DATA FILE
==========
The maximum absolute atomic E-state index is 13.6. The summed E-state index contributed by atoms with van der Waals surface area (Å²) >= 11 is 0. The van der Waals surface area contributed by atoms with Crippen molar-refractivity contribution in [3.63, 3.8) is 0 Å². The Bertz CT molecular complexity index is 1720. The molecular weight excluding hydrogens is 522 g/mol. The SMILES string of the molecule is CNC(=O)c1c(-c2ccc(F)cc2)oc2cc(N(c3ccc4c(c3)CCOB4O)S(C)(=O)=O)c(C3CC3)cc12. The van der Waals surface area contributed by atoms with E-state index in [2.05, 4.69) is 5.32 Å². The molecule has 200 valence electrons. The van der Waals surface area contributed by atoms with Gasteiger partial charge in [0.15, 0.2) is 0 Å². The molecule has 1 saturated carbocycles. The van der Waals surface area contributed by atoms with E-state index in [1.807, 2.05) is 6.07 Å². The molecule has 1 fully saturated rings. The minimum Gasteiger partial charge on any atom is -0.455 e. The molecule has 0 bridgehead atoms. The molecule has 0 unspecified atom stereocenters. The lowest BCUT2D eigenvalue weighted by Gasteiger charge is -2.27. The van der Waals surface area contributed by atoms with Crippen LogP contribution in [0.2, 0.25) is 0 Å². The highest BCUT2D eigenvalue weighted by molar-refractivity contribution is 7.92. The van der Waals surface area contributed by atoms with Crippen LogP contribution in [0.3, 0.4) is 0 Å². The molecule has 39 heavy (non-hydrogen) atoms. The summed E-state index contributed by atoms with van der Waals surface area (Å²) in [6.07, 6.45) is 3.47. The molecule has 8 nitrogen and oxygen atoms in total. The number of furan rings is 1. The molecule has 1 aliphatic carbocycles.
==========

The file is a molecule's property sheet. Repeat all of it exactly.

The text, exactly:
The maximum absolute atomic E-state index is 13.6. The summed E-state index contributed by atoms with van der Waals surface area (Å²) >= 11 is 0. The van der Waals surface area contributed by atoms with Crippen molar-refractivity contribution in [3.63, 3.8) is 0 Å². The Bertz CT molecular complexity index is 1720. The molecular weight excluding hydrogens is 522 g/mol. The SMILES string of the molecule is CNC(=O)c1c(-c2ccc(F)cc2)oc2cc(N(c3ccc4c(c3)CCOB4O)S(C)(=O)=O)c(C3CC3)cc12. The van der Waals surface area contributed by atoms with E-state index in [2.05, 4.69) is 5.32 Å². The molecule has 200 valence electrons. The van der Waals surface area contributed by atoms with Gasteiger partial charge in [0.15, 0.2) is 0 Å². The molecule has 1 saturated carbocycles. The van der Waals surface area contributed by atoms with E-state index in [1.807, 2.05) is 6.07 Å². The molecule has 1 fully saturated rings. The minimum Gasteiger partial charge on any atom is -0.455 e. The molecule has 0 bridgehead atoms. The molecule has 0 unspecified atom stereocenters. The lowest BCUT2D eigenvalue weighted by Gasteiger charge is -2.27. The van der Waals surface area contributed by atoms with Crippen LogP contribution in [0.2, 0.25) is 0 Å². The highest BCUT2D eigenvalue weighted by molar-refractivity contribution is 7.92. The van der Waals surface area contributed by atoms with Crippen LogP contribution in [0.3, 0.4) is 0 Å². The molecule has 39 heavy (non-hydrogen) atoms. The summed E-state index contributed by atoms with van der Waals surface area (Å²) in [6.07, 6.45) is 3.47. The molecule has 8 nitrogen and oxygen atoms in total. The number of furan rings is 1. The molecule has 1 aliphatic carbocycles.